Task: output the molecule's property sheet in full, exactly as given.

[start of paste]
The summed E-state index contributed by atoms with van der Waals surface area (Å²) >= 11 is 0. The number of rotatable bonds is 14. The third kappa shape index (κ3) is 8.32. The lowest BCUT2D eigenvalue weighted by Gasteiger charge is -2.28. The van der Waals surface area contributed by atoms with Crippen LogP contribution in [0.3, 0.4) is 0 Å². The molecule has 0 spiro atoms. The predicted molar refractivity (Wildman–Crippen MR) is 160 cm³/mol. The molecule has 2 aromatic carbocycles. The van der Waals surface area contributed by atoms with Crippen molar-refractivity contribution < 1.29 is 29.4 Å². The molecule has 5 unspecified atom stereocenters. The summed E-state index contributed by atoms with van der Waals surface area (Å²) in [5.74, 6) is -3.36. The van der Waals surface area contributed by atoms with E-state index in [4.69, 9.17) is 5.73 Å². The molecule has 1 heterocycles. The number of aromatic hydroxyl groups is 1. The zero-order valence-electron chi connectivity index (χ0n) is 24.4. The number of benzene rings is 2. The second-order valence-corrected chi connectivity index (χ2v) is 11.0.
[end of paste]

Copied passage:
The summed E-state index contributed by atoms with van der Waals surface area (Å²) >= 11 is 0. The number of rotatable bonds is 14. The third kappa shape index (κ3) is 8.32. The lowest BCUT2D eigenvalue weighted by Gasteiger charge is -2.28. The van der Waals surface area contributed by atoms with Crippen LogP contribution in [0.3, 0.4) is 0 Å². The molecule has 0 spiro atoms. The predicted molar refractivity (Wildman–Crippen MR) is 160 cm³/mol. The molecule has 2 aromatic carbocycles. The van der Waals surface area contributed by atoms with Crippen molar-refractivity contribution < 1.29 is 29.4 Å². The molecule has 5 unspecified atom stereocenters. The summed E-state index contributed by atoms with van der Waals surface area (Å²) in [5.74, 6) is -3.36. The van der Waals surface area contributed by atoms with E-state index in [4.69, 9.17) is 5.73 Å². The molecule has 1 heterocycles. The number of aromatic hydroxyl groups is 1. The zero-order valence-electron chi connectivity index (χ0n) is 24.4. The number of benzene rings is 2. The second-order valence-corrected chi connectivity index (χ2v) is 11.0.